Soon after the masterful “RENT PARTY” was released, all those legends started dropping dead all at once around them, just like in the Jim Carroll song, and our stalwart guitar-star, J.P. did jail-time for trumped-up, jive-ass charges, for merely defending his home from aggressive intruders, and like it says in “Goodfellas”, while you’re “away”, all your sexy “Rock Scene” bar friends forget all about ya. How do you recover from that? Imagine the pain one must endure: ‘dude makes one split-second, false move, in a bad state of mind, and all his laughing friends vanish like smoke. Railroaded, grieving, abandoned, wrongly incarcerated. All this, plus always perpetually worrying about his kids. Talk about “cursed, poisoned, condemned…”, or “Scarred For Life”!

It’s a damned shame that underground music impresario, Greg Shaw from Bomp! Records has left this world, and all the other right-on, old indie-label honchos like Long Gone John have gone into retirement after breaking the terminally over-rated White Stripes mainstream, because Pinter is one of those still vital die-hards, like Pat Todd from Rank Outsiders, or Honest John Plain from the Boys, who are still writing and performing new, fresh, dynamic, original rock’n'roll that the fans deserve to hear. Where are the discerning indie-labels that should be energetically promoting this kind of punk rock to new generations of excited, leopardskin Creeper wearing kids who read “Vive Le Rock” and “Sons Of Dolls” magazines? Long Gone…like John. Lifelong show-biz insiders like the venerable scenemaker, Peter Crowley, sing his praises. Glam bands like the Saviors and Dirty Eyes have cited his influence on their music. Bands like the Devil Dogs and New Bomb Turks cover Joey Pinter’s tunes. Everybody you know is saving their pennies for that reissued Heartbreakers boxset.  Meanwhile, a reunited Walter and Joey will be playing at the Fourth Annual Johnny Thunders Memorial on the West Coast, hosted by your friend and mine, Roy J. Morgan, and featuring The Waldos. Walter will have original “Rent Party” guitar slinger Joey Pinter on smokin’ lead guitar along with Dino Everett, Joe

Jennings and Roy J. Morgan backing him up. PLUS the legendary, one and only, original punk band, the Zeros with all original members, Dirty Eyes, the Crazy Squeeze, Devil Dogs West, Prima Donna, Telephone Lovers, Black Mambas, the Electric Children, Dave Dalton, There is also the possibility that some special guests might be added to jam with Walter and Joey.

Tix are available now at $12 pre-sale, or will be $15 at the door. Saturday April 20th, 2013 from 7:00 p.m. until 2:10 a.m. It happens at LOS GLOBOS 3040 West Sunset Blvd. Los Angeles, California 90026. People are already laying their clothes out for the big night out. There is obviously a lot of excitement in the air.

Joey Pinter will also be reuniting with the devilishly charming, stripey-tied, Walter Lure, for another gig in the Big Easy. Tell your mama, tell your homeless drinking buddies. Send ‘em all to see the stopless, topless, bead slingin’ non-stop Waldos rave-up at: Siberia 2227 St. Claude New Orleans, LA 70117 March 30th where Walter Lure and Joey Pinter will once again be remembering those golden days backed by Danny Reid and Bryan Barberot.

Walter Lure still has that Heartbreakers glint in his eye and mischievous love of performing. Joey Pinter is still at his peak as an always insubordinate, incorrigible, truth-tellin’, flame throwin’ rocknroll outlaw. He still has that crabby, Lou Reed-curmudgeonly attitude, but Joey Pinter and his astonishingly supportive and devoted rocknroll wife, have made a home for themselves on the sunny West Coast, amidst all the trendy, spray-tanned yuppies and new agey nouveau riche that any native New Yorker naturally despises, instinctively. When Uncle Walter visits, all the cool kids come out and it’s always an old-fashioned, good times, frenzied pogoing, boot-stompin’, feather boa flauntin’, all night partyin’ special event. Recent years have also seen Joey Pinter backing his pal, Billy Rath, and guest-starring with the totally ace NY JUNK, as well as appearing with loads of cool Hollywood rockers like Billy Burke from the Humpers, Roy J. Morgan from the Excessories, Dino Everett from Bubble, the Crazy Squeeze, etc., etc. Currently, he’s been in the studio with Sorrows power-pop legend, Arthur Alexander, but in a ruthless, pay-to-play world, it’s always a challenge to self-finance the costs of printing, promotion, studio-time, gas, phone-bills, plane tickets, hotel rooms, and guitar strings, while simultaneously, struggling with medical bills and others’ needs one may wish to support. Anybody who I still talk to knows I’m forever bitching about the outrageously jacked-up, obscene amounts of money shit-hoarding E-BAY collector-scum are always paying one another for all the records I wrote about in the eighties that have long since been confiscated by many ex-girlfriends; and the black concert t-shirts now in the custody of my many former guitar-players. There’s something desperately wrong with a world where pretentious assholes can exchange old punk records for thousands of dollars, while the guys who wrote and recorded those unforgettable anthems still have to constantly fret about rent and smokes. Gutter-Punk Blues-man, Joey Pinter, is still tougher than you. Ain’t nuthin’ like the real motherfuckers.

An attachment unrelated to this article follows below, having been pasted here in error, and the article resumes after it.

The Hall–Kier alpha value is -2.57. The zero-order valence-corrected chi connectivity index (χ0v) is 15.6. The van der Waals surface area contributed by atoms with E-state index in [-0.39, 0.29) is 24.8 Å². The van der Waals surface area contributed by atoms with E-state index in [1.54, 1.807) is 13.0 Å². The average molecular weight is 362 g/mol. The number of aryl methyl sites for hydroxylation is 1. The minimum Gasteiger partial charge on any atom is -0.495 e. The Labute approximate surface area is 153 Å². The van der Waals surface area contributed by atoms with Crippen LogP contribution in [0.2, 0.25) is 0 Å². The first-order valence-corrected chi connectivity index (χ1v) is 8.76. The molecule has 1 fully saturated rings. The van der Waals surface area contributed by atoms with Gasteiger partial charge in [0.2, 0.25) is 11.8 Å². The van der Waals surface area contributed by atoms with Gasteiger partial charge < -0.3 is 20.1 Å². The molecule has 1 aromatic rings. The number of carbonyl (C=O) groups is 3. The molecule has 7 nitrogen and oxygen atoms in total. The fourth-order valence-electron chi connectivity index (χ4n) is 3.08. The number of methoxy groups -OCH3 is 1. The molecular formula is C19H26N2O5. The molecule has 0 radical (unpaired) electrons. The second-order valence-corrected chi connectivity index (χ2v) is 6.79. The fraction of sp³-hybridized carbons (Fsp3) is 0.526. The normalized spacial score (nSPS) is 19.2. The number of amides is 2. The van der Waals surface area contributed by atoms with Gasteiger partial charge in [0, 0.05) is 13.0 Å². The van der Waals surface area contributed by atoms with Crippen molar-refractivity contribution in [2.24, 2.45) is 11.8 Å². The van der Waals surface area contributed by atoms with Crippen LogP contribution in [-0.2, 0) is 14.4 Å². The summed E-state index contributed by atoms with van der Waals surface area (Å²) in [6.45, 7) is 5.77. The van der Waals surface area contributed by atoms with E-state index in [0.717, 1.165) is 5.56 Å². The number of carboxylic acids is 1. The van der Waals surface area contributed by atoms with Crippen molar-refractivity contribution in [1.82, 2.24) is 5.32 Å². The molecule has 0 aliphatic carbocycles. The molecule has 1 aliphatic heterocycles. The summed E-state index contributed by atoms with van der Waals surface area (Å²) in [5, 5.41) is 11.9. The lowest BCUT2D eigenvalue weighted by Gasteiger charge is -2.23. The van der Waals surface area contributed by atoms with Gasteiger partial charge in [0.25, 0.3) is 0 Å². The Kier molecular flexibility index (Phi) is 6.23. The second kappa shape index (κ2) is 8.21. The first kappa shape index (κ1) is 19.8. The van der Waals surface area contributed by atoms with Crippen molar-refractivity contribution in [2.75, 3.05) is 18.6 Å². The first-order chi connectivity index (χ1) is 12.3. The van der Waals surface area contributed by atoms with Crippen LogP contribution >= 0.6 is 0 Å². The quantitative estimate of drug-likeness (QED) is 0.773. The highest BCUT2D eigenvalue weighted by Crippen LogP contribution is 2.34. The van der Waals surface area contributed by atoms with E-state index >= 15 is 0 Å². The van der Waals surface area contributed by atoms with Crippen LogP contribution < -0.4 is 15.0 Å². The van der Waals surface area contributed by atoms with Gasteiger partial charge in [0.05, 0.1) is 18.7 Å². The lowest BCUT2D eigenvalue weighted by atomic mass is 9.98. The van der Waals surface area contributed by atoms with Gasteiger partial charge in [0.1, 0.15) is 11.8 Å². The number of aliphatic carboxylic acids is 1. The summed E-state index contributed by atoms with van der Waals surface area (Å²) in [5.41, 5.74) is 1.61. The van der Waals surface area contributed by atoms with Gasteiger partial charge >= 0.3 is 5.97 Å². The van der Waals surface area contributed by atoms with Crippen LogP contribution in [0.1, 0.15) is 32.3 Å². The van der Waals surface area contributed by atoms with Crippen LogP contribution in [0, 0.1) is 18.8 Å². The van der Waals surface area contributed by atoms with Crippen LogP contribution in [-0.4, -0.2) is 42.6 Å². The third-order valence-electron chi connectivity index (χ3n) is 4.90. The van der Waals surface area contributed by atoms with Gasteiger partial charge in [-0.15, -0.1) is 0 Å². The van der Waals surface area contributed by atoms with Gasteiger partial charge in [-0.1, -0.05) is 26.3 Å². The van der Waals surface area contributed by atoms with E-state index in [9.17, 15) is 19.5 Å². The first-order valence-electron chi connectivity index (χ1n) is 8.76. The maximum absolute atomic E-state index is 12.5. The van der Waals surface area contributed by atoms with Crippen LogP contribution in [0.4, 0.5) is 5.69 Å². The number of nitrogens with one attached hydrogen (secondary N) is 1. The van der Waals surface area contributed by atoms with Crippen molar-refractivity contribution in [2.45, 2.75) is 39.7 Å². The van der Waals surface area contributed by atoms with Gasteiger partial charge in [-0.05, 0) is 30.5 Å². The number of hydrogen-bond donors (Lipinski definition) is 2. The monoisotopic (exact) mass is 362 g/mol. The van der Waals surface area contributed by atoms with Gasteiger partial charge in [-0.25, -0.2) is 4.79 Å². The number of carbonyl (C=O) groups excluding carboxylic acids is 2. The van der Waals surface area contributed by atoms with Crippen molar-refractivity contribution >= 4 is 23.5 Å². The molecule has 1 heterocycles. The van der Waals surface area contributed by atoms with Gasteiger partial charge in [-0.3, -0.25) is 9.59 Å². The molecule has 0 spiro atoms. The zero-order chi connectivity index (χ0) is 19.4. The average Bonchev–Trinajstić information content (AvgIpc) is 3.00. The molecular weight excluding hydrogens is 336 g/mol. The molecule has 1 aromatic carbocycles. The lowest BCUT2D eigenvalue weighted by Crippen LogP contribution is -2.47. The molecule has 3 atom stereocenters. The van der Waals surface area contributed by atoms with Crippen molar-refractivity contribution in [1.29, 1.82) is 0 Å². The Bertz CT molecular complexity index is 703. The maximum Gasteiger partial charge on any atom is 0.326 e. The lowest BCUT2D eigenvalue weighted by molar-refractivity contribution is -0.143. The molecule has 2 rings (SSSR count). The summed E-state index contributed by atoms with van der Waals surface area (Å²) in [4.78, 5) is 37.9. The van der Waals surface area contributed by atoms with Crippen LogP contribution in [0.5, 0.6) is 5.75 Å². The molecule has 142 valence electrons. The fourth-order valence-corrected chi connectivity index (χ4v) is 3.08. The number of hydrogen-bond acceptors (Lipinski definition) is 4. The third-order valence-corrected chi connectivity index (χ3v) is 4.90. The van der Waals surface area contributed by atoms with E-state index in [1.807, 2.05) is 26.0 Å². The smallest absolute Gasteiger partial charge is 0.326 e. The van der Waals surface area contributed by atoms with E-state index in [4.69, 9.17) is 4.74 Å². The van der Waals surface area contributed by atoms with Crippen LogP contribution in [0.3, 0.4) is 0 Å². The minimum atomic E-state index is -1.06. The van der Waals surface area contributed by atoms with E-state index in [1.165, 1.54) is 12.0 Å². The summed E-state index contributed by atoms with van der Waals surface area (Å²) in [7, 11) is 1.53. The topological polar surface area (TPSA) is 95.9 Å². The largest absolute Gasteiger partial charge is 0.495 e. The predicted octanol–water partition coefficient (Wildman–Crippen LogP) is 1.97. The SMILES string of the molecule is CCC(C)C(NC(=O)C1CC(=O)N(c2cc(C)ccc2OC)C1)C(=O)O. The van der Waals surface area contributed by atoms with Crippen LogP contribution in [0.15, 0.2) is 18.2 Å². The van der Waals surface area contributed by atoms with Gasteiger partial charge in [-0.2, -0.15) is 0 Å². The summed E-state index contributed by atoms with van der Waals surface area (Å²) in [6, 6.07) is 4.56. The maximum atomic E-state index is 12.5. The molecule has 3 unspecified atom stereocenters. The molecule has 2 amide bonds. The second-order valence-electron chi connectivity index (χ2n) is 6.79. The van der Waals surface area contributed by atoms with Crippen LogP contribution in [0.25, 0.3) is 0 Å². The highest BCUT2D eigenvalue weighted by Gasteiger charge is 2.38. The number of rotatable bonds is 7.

Together, Walter Lure and Joey Pinter bring the defiant spirit and Lower East Side soul of C.B.G.B.s to your favorite local watering hole. Don’t cry for the heroes and friends we’ve all lost on the road to rock’n'roll. Whenever Joey and Walter are there, and you and me are there, so are all the rock’n'roll ghosts!